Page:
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Direct election

Direct election is a term describing a system of choosing political officeholders in which the voters directly cast ballots for the person, persons, or political party that they desire to see elected. The method by which the winner or winners of a direct election are chosen depends upon the electoral system used. The most commonly used systems are the plurality system and the two round system for single winner elections, such as a presidential election, and party-list proportional representation for the election of a legislature.

Examples of directly elected bodies are the European Parliament (since 1979) and the United States House of Representatives (since 1788).[1]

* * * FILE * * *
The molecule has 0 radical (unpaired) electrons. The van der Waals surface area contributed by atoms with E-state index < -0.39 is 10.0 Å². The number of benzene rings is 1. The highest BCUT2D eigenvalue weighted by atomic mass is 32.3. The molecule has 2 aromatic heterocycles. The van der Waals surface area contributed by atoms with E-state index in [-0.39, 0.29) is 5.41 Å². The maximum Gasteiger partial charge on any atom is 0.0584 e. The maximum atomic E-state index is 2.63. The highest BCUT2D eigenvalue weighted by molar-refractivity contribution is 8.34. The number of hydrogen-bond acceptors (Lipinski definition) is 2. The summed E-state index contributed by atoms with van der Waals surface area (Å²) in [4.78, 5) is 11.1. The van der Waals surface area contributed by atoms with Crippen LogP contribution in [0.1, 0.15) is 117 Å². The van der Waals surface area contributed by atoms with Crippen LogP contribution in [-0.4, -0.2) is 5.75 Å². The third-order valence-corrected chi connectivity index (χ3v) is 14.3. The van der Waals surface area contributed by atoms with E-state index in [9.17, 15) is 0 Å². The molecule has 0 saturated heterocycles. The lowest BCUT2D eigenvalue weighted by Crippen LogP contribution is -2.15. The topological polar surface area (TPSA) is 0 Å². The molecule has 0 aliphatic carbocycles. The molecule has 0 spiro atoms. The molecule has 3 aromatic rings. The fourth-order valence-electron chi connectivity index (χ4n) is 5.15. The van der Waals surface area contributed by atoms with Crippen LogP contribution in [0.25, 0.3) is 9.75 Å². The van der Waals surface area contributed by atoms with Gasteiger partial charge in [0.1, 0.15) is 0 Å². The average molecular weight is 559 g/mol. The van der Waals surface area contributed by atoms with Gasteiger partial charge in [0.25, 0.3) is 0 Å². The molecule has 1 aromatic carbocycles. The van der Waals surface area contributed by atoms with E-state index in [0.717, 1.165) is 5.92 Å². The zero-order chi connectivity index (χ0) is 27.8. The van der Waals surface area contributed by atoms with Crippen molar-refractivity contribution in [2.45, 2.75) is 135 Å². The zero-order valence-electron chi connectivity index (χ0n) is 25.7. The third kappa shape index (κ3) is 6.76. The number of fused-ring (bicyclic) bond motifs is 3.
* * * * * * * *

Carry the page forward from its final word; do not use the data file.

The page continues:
By contrast, in an indirect election, the voters elect a body which in turn elects the officeholder in question. An example is the US Electoral College, whose delegates are elected by voters and in turn elect the next President.

In a double direct election, the elected representative serves on two councils, typically a lower tier municipality and an upper tier regional district or municipality.

See also

  • Direct election republican model (Australia)
  • A Handbook of Electoral System Design from International IDEA
  • Electoral Design Reference Materials from the ACE Project
  • ACE Electoral Knowledge Network Expert site providing encyclopedia on Electoral Systems and Management, country by country data, a library of electoral materials, latest election news, the opportunity to submit questions to a network of electoral experts, and a forum to discuss all of the above

References

  1. ^ US Constitution, Article 1, Section 2
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